Eva Schloss, the step-sister of the late Anne Frank, has paid a visit to Streatham & Clapham High School.

Anne Frank, who died in Bergen-Belsen at the age of 15, wrote a diary documenting her time hiding from the Nazis during their occupation of Holland. Her diary has sold more than 30 million copies and been translated into over 70 languages.

Eva Schloss, aged 90, was a child refugee, first fleeing Nazi persecution in her native Austria to Belgium and then Holland where she was a childhood friend of Anne Frank.   

Eva and her mother had to separate from her father and brother as they, like the Franks, went into hiding. 

They were betrayed by a Nazi spy who posed as a member of the resistance and, at age 15, Eva was captured and sent to Auschwitz with her mother.

On arrival at Auschwitz, Eva was inspected by Dr Mengele for death ‘selection’. She was aged 15, the same age as many of the high school girls listening to her story. Eva told the rapt audience that a stranger passed her mother a ladies’ coat with a hood, which she then passed to Eva. This was the only reason she was spared immediate extermination.

Giving a deeply moving and personal account, Eva reminded the girls at Streatham & Clapham High School to talk about their problems and traumas and to stand up to injustice and dehumanisation.

After the war Eva was given a Leica camera by Otto Frank, who had no need for taking pictures since all his family had perished. She came to London to become a photographer’s apprentice, still stateless. In London she met another refugee and became close but was reluctant to accept his marriage proposal because of her widowed mother back in Amsterdam… until she discovered her mother and Otto Frank had fallen in love and were getting married too.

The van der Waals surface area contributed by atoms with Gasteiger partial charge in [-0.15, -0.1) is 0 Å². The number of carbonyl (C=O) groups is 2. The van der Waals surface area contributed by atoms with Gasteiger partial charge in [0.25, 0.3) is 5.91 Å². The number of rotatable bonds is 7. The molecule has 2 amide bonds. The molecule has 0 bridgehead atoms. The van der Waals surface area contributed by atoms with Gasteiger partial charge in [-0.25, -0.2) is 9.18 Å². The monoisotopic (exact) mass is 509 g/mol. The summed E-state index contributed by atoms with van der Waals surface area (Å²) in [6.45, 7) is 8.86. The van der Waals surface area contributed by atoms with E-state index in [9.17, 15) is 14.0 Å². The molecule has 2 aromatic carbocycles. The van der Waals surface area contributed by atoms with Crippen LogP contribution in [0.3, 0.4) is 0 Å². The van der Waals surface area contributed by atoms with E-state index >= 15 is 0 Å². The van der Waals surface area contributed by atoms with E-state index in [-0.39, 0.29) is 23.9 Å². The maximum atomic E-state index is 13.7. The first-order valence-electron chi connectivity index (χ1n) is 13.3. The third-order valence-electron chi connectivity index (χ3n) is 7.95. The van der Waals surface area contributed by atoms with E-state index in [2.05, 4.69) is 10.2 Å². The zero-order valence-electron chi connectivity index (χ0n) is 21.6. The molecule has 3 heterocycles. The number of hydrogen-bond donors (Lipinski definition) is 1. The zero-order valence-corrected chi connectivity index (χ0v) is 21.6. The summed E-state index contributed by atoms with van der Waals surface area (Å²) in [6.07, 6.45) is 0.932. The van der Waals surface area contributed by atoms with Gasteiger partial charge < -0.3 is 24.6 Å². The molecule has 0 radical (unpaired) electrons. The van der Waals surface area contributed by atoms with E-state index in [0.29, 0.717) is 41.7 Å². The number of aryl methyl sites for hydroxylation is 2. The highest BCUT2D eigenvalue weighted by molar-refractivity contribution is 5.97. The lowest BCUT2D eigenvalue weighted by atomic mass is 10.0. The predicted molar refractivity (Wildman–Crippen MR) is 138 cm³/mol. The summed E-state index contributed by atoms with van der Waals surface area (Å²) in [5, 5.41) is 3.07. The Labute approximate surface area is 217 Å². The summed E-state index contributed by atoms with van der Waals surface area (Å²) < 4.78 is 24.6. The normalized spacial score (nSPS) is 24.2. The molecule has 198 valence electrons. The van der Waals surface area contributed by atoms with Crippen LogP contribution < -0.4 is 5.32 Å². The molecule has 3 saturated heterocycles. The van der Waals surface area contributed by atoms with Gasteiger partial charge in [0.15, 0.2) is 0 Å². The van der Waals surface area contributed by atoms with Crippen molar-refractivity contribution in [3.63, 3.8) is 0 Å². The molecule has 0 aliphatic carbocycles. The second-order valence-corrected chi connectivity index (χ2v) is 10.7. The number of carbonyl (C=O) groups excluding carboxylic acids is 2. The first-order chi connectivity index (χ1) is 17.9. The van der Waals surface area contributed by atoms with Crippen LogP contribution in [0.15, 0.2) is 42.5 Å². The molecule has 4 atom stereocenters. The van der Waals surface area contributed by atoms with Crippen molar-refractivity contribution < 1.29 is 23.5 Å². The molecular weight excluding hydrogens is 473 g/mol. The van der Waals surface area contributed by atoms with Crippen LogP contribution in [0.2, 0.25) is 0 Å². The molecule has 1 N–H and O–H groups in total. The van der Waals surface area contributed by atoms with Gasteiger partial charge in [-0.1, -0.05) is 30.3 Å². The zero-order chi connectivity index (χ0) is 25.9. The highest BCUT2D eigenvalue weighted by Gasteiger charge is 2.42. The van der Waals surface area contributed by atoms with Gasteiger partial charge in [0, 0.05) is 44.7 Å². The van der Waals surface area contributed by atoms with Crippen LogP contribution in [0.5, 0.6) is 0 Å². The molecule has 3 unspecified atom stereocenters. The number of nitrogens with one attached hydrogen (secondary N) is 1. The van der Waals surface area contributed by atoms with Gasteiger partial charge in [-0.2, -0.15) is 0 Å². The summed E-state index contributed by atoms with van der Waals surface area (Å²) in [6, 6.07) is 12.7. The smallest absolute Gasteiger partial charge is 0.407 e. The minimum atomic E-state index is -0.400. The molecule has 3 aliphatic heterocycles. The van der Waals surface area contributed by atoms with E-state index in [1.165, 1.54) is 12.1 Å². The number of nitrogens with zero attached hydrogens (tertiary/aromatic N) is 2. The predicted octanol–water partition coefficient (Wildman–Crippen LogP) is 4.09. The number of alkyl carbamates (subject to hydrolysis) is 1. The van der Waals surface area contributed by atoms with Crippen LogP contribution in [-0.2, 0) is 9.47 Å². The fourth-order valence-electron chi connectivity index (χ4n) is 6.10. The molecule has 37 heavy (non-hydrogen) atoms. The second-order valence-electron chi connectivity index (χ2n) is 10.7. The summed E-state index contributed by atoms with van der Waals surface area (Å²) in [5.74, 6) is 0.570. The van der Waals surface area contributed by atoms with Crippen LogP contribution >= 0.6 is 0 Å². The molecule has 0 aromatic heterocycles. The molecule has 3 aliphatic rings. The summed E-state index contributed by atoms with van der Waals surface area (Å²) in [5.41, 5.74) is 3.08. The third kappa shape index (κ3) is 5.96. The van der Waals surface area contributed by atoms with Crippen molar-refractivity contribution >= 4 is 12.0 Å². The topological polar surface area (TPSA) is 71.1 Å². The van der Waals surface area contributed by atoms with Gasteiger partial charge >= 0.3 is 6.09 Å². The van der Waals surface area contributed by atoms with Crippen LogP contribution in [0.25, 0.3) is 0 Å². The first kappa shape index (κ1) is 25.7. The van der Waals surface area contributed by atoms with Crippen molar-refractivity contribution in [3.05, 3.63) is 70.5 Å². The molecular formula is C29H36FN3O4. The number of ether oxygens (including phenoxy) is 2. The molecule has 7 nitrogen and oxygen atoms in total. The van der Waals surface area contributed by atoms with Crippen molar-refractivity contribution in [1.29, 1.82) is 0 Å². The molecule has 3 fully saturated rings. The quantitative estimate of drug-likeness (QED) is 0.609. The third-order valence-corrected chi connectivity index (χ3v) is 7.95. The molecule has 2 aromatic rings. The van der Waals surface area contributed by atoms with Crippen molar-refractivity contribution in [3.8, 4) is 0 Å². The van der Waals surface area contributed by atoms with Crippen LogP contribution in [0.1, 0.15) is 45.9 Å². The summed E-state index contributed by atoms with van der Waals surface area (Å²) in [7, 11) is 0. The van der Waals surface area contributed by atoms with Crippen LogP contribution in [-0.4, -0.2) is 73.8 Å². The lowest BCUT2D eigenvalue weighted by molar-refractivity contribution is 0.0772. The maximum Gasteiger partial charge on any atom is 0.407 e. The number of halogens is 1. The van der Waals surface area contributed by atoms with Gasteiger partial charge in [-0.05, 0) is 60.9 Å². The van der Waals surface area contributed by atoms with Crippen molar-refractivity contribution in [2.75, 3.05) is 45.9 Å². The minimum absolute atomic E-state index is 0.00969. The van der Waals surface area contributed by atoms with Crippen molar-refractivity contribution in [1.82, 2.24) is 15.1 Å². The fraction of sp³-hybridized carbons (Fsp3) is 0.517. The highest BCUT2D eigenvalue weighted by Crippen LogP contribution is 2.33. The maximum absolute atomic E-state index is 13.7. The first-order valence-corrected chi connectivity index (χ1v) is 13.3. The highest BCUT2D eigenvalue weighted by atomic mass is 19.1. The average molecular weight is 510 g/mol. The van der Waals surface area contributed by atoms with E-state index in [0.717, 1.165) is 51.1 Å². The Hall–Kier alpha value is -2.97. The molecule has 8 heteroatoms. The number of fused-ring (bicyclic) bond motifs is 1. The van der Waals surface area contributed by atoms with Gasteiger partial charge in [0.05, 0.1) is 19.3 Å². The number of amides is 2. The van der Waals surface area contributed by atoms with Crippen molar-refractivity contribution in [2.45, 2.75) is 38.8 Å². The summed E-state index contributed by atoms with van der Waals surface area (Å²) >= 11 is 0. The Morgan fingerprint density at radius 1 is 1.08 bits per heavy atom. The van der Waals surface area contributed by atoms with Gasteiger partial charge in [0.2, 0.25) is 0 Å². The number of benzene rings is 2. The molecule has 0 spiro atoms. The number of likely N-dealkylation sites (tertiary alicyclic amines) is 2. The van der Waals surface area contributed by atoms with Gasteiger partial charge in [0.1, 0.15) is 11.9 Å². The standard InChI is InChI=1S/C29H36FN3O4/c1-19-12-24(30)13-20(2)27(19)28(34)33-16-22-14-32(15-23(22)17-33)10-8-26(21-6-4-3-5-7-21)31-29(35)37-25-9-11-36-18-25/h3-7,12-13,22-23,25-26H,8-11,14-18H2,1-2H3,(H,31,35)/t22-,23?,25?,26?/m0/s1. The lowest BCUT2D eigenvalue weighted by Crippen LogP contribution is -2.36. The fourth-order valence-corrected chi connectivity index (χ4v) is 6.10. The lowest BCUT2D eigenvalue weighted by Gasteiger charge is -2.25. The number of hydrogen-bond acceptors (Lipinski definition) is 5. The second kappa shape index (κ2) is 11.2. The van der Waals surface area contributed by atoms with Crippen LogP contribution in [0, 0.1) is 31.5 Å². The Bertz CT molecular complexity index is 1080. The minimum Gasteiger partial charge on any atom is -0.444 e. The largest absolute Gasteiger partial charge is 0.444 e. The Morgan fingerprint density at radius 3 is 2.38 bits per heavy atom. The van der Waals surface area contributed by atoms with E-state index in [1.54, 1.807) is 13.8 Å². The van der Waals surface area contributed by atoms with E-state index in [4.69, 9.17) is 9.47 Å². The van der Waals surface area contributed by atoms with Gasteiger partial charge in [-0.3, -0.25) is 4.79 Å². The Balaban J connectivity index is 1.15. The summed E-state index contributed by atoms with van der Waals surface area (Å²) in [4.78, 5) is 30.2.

Eva now lives in London but travels the world telling her story.  She has authored several books and works tirelessly for the Anne Frank Trust which exists to equip young people with the skills and confidence to fight discrimination and prejudice wherever they encounter it.

Eva spoke for nearly two hours and took questions from the Streatham & Clapham pupils (aged 11 to 18).  Answering the girls’ questions, she expressed her concern about the rise of right-wing politics throughout Europe and the failure of the world to give sanctuary to refugees.  She spoke of her struggle to forgive but her ability to find joy once again and the optimism she feels thanks to young people showing courage and protesting wrong-doing.  She spoke of how building walls to keep people out is not the solution.

Eva met privately with the school’s Head Girl, Halimah Salami and Hannah Webb, one of Streatham & Clapham’s Holocaust Education Trust pupil ambassadors as well as Deputy Head Girl, Emma Wilkes and Streatham & Clapham Prep School representative, Annabelle Solari-Masson. They discussed the work the pupils do to support human rights and promote tolerance.

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